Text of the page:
Hi NWA, Buzz here in cloudy Vancouver Wa. When i got my first few hours of night flying (for the private ticket) my Instructor had us start just after sundown. We left Evergreen Airfield (non-tower, 59S) and flew to Troutdale (Class D airspace, towered) just after sunset. So as the sun went down we made some full stop landings on the 5000 foot runway in The Mighty Cessna 150. That made life easier, since stuff was in familiar places as it got darker.
As the other guys have mentioned, you can see other traffic better at night.
I had a couple hours of hood time before we left, so i was somewhat comfortable under the hood.
The pit lights are marginal in a 1975 C-150. I had a LED light i was able to hang on a jacket pocket to better illuminate the panel - bought it at Wal-Mart! A little clear blue-green tape and it's OK.
The hardest part was landing back at Evergreen: a couple rows of 60 watt bulbs for runway lights, no VASI, and the landing light had failed. So we flew the standard pattern - keep things as standard as you can, touch down around 2nd or 3rd runway light so you don't land short in the dark. Oh yes, Evergreen is surrounded by houses and small businesses... lots of visual confusion. I hope you're night ride is easier.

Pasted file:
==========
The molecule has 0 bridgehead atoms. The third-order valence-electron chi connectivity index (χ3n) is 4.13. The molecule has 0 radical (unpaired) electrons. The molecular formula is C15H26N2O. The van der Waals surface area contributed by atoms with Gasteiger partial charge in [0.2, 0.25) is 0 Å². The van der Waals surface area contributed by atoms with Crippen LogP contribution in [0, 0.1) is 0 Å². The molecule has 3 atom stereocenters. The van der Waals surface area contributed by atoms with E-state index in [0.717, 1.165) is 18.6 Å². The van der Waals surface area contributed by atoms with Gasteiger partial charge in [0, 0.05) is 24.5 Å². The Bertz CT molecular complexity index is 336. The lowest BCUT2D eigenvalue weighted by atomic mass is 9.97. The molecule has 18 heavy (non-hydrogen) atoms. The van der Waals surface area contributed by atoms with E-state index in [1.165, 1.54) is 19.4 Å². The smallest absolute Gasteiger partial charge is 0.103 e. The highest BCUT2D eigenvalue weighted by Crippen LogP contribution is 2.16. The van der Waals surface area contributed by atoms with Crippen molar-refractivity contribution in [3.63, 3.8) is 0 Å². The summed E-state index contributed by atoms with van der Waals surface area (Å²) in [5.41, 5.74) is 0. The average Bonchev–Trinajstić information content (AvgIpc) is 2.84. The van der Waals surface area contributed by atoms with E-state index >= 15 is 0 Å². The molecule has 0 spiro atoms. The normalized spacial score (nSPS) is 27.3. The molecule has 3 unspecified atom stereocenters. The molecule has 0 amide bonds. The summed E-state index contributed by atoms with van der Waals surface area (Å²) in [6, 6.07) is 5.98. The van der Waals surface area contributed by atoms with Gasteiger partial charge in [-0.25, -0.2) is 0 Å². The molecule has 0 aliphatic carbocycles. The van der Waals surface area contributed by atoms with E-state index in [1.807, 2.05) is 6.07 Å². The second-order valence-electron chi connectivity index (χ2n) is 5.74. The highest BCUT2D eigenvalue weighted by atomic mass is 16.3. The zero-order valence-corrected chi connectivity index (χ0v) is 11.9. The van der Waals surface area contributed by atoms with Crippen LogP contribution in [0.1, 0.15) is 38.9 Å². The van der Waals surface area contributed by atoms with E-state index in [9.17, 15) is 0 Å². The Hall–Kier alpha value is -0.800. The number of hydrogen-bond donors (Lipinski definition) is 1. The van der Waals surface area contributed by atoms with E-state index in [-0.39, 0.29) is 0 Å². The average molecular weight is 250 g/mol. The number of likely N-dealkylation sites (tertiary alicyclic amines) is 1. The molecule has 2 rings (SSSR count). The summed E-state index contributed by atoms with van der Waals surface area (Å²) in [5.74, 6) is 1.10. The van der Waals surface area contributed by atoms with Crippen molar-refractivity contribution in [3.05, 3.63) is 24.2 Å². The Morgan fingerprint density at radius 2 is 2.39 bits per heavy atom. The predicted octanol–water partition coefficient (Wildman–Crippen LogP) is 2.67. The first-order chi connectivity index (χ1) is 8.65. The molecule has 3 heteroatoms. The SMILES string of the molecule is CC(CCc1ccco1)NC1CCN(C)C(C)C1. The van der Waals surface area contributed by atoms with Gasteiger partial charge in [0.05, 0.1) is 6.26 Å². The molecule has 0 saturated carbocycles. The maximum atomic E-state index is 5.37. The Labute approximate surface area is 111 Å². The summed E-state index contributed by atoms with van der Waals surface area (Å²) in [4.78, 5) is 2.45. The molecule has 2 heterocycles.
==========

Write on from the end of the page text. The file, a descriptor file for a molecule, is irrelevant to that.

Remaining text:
And it's one time i was glad i wasn't flying a taildragger - i didn't land as straight as i have to in a Cub or a Champ.
Oh yes, it's fair to ask for Flight Following!
Let me know how it goes, off-line
Buzz Fuselsauage; Line Mechanic by night, DC-3 Crew Chief by choice, taildragger pilot for fun.
Pilotpip From United States of America, joined Sep 2003, 3160 posts, RR: 10
Reply 9, posted (11 years 10 months 2 weeks 2 days 8 hours ago) and read 2684 times: